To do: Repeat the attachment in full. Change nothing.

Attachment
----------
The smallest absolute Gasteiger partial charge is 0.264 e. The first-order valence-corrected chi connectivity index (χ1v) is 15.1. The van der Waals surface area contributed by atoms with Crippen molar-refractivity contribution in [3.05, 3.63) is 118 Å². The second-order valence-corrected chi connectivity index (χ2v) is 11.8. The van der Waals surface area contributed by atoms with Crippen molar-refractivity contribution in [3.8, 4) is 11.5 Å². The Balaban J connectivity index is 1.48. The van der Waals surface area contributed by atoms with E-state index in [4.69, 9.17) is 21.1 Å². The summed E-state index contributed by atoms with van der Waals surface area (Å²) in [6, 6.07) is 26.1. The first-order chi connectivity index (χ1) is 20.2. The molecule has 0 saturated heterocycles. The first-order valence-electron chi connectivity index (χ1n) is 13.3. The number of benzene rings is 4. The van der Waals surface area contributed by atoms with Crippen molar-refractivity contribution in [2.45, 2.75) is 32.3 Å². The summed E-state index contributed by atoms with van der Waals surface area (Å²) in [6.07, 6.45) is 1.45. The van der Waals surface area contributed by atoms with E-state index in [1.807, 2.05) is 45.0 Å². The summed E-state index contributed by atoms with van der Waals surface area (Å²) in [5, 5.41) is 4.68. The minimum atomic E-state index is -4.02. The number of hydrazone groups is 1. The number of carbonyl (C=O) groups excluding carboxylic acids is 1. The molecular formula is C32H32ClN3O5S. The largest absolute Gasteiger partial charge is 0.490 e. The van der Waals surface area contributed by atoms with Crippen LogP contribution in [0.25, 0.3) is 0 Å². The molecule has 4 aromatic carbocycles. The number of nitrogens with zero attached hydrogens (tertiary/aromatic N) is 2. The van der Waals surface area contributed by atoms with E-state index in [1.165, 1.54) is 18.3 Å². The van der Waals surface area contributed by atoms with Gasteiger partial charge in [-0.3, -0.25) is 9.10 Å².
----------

The smallest absolute Gasteiger partial charge is 0.264 e. The first-order valence-corrected chi connectivity index (χ1v) is 15.1. The van der Waals surface area contributed by atoms with Crippen molar-refractivity contribution in [3.05, 3.63) is 118 Å². The second-order valence-corrected chi connectivity index (χ2v) is 11.8. The van der Waals surface area contributed by atoms with Crippen molar-refractivity contribution in [3.8, 4) is 11.5 Å². The Balaban J connectivity index is 1.48. The van der Waals surface area contributed by atoms with E-state index in [4.69, 9.17) is 21.1 Å². The summed E-state index contributed by atoms with van der Waals surface area (Å²) in [6, 6.07) is 26.1. The first-order chi connectivity index (χ1) is 20.2. The molecule has 0 saturated heterocycles. The first-order valence-electron chi connectivity index (χ1n) is 13.3. The number of benzene rings is 4. The van der Waals surface area contributed by atoms with Crippen molar-refractivity contribution in [2.45, 2.75) is 32.3 Å². The summed E-state index contributed by atoms with van der Waals surface area (Å²) in [6.07, 6.45) is 1.45. The van der Waals surface area contributed by atoms with E-state index in [1.807, 2.05) is 45.0 Å². The summed E-state index contributed by atoms with van der Waals surface area (Å²) in [5, 5.41) is 4.68. The minimum atomic E-state index is -4.02. The number of hydrazone groups is 1. The number of carbonyl (C=O) groups excluding carboxylic acids is 1. The molecular formula is C32H32ClN3O5S. The largest absolute Gasteiger partial charge is 0.490 e. The van der Waals surface area contributed by atoms with Crippen LogP contribution in [0.25, 0.3) is 0 Å². The molecule has 4 aromatic carbocycles. The number of nitrogens with zero attached hydrogens (tertiary/aromatic N) is 2. The van der Waals surface area contributed by atoms with E-state index in [1.165, 1.54) is 18.3 Å². The van der Waals surface area contributed by atoms with Gasteiger partial charge in [-0.3, -0.25) is 9.10 Å².